CASI has never stopped working on behalf of the Quad-Cities’ elderly population, even during a pandemic.
CASI, or the Center for Active Seniors, is located at 1035 Kimberly Rd., Davenport. The center may have been shut down due to COVID-19, but its team of social workers made sure thousands of older adults living in the area were not without access to food, health care and other resources.
“Although the physical facility closed, our mission never closed,” said CASI President and CEO Laura Kopp. “We continued to take the lead when it came to senior health in the community.”
The center reopened in a soft launch March 17, one year to the date it was closed due to pandemic restrictions. In-person programs are being rolled out in phases, including popular activities like on-line dancing and exercise.
At the present time there is only one entrance, where staff performs a mini health screening, including taking temperatures, of everyone entering the facility. Members have to pre-register for activities so that volunteers do not have to exchange money directly.
Kopp finds some seniors, especially those who out of fear of COVID have not left the confines of their four walls in over a year, might still be hesitant to leave home.
“People are still anxious,” she said. “We are here and ready when they are ready to come back.”
In many ways staff delivered CASI’s services to seniors where they live, constantly finding new and innovative methods of reaching the older population as COVID continued to escalate. Such efforts included expanding its home delivery meal service for those not comfortable with going into a grocery store.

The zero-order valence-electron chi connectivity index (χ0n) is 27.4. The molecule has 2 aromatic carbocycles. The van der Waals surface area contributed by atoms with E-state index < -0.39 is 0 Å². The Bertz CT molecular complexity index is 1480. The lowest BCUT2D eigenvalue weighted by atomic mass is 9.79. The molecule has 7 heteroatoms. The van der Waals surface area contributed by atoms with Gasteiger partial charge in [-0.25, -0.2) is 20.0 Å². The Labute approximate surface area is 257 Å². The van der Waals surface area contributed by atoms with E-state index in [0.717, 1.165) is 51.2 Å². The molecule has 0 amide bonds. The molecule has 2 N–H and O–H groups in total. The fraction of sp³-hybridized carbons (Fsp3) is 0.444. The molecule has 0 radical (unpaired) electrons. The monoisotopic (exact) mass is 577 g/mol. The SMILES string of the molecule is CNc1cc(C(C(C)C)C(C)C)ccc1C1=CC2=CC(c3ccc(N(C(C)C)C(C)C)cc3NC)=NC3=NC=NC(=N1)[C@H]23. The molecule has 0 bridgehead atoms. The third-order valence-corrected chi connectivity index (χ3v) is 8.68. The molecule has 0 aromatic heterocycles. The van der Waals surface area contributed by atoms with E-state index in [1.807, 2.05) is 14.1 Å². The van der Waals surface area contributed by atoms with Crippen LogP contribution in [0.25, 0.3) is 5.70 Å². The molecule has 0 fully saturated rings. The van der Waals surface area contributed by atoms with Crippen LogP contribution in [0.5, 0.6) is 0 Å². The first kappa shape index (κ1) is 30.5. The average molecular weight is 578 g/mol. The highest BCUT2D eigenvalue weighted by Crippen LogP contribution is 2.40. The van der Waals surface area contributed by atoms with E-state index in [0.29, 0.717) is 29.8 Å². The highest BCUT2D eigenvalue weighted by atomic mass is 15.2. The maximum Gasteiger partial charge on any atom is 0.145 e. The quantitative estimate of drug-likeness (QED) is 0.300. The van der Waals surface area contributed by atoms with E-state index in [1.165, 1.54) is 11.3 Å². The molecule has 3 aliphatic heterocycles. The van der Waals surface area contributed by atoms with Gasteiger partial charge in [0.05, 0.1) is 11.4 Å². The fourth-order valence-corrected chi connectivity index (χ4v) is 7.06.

“While older folks were encouraged not to leave home, we realized they did not have access to nutritious food,” Kopp said. “The meals program became even more important.”
As society adapted to telemedicine during the pandemic, CASI staff helped seniors navigate technology issues so they could meet virtually with their health care providers and stay connected.
“We played a critical part,” Kopp said. “For seven days a week an entire year we made sure our seniors had what they needed to manage pretty well.”
More recently, staff have helped 3,500 older adults get access to COVID vaccines.
First opened in 1973, CASI has a long history serving the Quad-City region. However, Kopp still encounters questions about what the center is and its many programs.
“We’ve been the Iowa Quad-Cities’ only senior center for close to 50 years,” Kopp said. “Some people don’t know or understand who and what we are. A lot think we have residents. We don’t. They don’t understand how critical it is to have programs like CASI in your community to help folks age well.”
CASI is only one of two senior centers in the state to have received national accreditation. It has close to 8,000 activities geared toward increasing socialization and improve health and wellness.
Relying on donations, CASI is bringing back its in-person fundraisers. On July 17, CASI will host the third annual “Rock the Lot” in its parking lot. The event features an outdoor concert and food court.
The annual St. Patrick’s Day 5K race, one of CASI’s biggest fundraisers, was postponed to Aug. 28 along with the parade.
“We’re really excited about that and we’d love to get the word out,” Kopp said.
By and large the senior community was hardest hit by the pandemic.
“It’s been a uniquely individual, senior health crisis,” Kopp said. “I think about the anxiety the rest of us went through, but seniors were most significantly impacted, not just illness but death overall. For many of us, that’s why we didn’t hang out with grandma and grandpa. We wanted to protect them.”
Kopp cautioned not to assume someone else is taking care of your elderly neighbor down the street.
“They don’t always have someone checking in on them making sure they’re taking their meds or getting nutritious food to eat,” she said. “It really does take a village to care for those marginalized or at risk of becoming invisible. That’s our senior population.”